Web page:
Organizational designs that facilitate variety, change and speed
are sources of competitive advantage. Jay Galbraith, 1995
Organization design — the reshaping of organization structure and roles — attempts to effectively align structure, processes, rewards, employee skills (including mind sets) and customer needs with business strategy. The complexity of integrating these various demands has resulted in decentralized organization designs, which allow —
• more people to be involved in the decision making processes, and
• the decisions to be made directly where the work is occurring.
Without this increase in participation and autonomy, the variety, change and speed, necessary for competitive advantage is not achieved.
Those of us who aid organizations in collaboratively redesigning structures, roles and coordinating systems that align with stakeholders’ needs and business strategies are faced with asking these questions — “What are the organization contexts within which we find ourselves designing?” and “What organization elements need to be designed?”
Over the past several years, Socio-Technical Systems Roundtable (STS-RT) members have collaborated virtually and face-to-face as they researched and applied new models of organization design for the 21st century. A first step for this community was to understand the circumstances within which we are designing. What we discovered was the emergence of not one, but three different organization design contexts:
• Hierarchically-integrated decentralized organization
• Value realization network
• Social eco-system
At an annual learning event in New Orleans, the STS-RT’s Integration Team (Doug Austrom, Don de Guerre, Bob Laliberte, Helen Maupin, Bernard Mohr and Carolyn Ordowich) will ‘stress test’, within this community, the forms, functioning and design principles of these new contexts. At that time, the STS community will also consider what organization elements need to be designed within each context. Illustrated below, by design context, are these design elements.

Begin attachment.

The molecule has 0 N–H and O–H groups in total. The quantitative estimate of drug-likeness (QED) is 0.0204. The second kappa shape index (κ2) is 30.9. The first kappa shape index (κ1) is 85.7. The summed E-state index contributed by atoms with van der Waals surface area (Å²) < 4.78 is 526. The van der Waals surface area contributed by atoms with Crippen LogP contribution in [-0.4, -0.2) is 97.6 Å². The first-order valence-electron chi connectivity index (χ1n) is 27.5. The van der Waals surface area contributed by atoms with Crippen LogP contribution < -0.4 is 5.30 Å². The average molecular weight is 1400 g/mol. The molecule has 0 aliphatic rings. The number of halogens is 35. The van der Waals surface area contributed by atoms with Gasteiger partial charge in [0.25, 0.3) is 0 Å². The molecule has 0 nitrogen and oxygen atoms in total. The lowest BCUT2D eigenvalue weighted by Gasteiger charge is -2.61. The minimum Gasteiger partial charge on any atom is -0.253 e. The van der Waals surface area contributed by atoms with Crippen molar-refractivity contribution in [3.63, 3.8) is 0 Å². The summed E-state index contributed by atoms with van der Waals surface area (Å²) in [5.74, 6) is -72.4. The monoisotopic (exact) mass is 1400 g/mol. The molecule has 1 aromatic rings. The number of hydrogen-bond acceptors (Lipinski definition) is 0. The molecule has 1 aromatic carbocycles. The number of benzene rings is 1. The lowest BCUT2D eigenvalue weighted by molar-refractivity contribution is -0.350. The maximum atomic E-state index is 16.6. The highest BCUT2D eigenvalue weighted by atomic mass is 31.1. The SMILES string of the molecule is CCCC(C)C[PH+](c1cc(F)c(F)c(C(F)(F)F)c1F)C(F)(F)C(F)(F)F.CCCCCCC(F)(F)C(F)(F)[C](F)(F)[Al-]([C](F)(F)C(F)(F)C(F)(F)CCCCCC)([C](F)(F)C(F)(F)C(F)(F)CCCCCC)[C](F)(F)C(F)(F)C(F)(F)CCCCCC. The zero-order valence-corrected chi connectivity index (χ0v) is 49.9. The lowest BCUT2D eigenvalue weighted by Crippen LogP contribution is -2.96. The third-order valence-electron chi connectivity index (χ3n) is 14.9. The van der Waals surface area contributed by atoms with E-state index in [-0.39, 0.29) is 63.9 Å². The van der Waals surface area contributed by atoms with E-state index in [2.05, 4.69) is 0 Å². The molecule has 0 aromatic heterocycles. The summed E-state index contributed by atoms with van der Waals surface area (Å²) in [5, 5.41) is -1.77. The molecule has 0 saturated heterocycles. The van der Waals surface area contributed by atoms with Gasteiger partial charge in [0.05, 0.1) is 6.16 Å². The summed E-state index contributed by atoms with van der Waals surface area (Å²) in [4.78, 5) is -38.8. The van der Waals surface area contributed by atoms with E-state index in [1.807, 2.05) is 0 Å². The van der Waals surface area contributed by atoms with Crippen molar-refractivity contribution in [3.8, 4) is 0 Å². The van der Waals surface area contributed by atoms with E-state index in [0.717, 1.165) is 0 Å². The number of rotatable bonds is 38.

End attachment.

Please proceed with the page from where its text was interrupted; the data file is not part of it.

Hierarchically-integrated Decentralized Organization
• Core work process
• Continuous improvement processes
• Mechanisms for innovation
• Support, information and compliance systems
• Management processes and structure
• Strategy formulation processes
• Organizational renewal processes
• Customer experience processes
The Integration Team refers to these design elements as the hands and head of design given that thoughtful consideration for effective workflow operations is the intent. Here is an unanswered question we have for the STS community and you — “Is it ‘shareholder value’ or ‘consumer value’ that lies at the centre of this illustration?”
Value Realization Network
• Network member capabilities
• Information capital
• Working relationships
When multiple entities within an industry come together and are bound by shared outcomes, what we design shifts to include not only hands and head but heart as well. The heart elements of design focus on building the necessary relationship agreements required for all parties to realize mutual value from the network’s output.
• Dialogue processes (allowing for eco-system agreement and local autonomy)
In a social eco-system, multiple entities within an environment are bound by their shared will to resolve a particular issue. The design of dialogue processes for all parties to connect, explore, imagine, mobilize, act and evolve serves the purpose of building shared sense-making, shared appreciation, shared purpose and shared consciousness. Those individuals and entities involved in a social eco-system are in essence opening their hearts for the purpose of the greater good rather than seeking mutual value.
What becomes visible across the three organization contexts is the increasing complexity and number of elements to be factored into the design processes. What do you feel we have overlooked or is inaccurate? I would appreciate hearing your feedback.
Kates, A., and J. R. Galbraith, (2007), Designing Your Organization: Using the Star Model to Solve Five Critical Design Challenges. San Francisco: Jossey-Bass, 2007.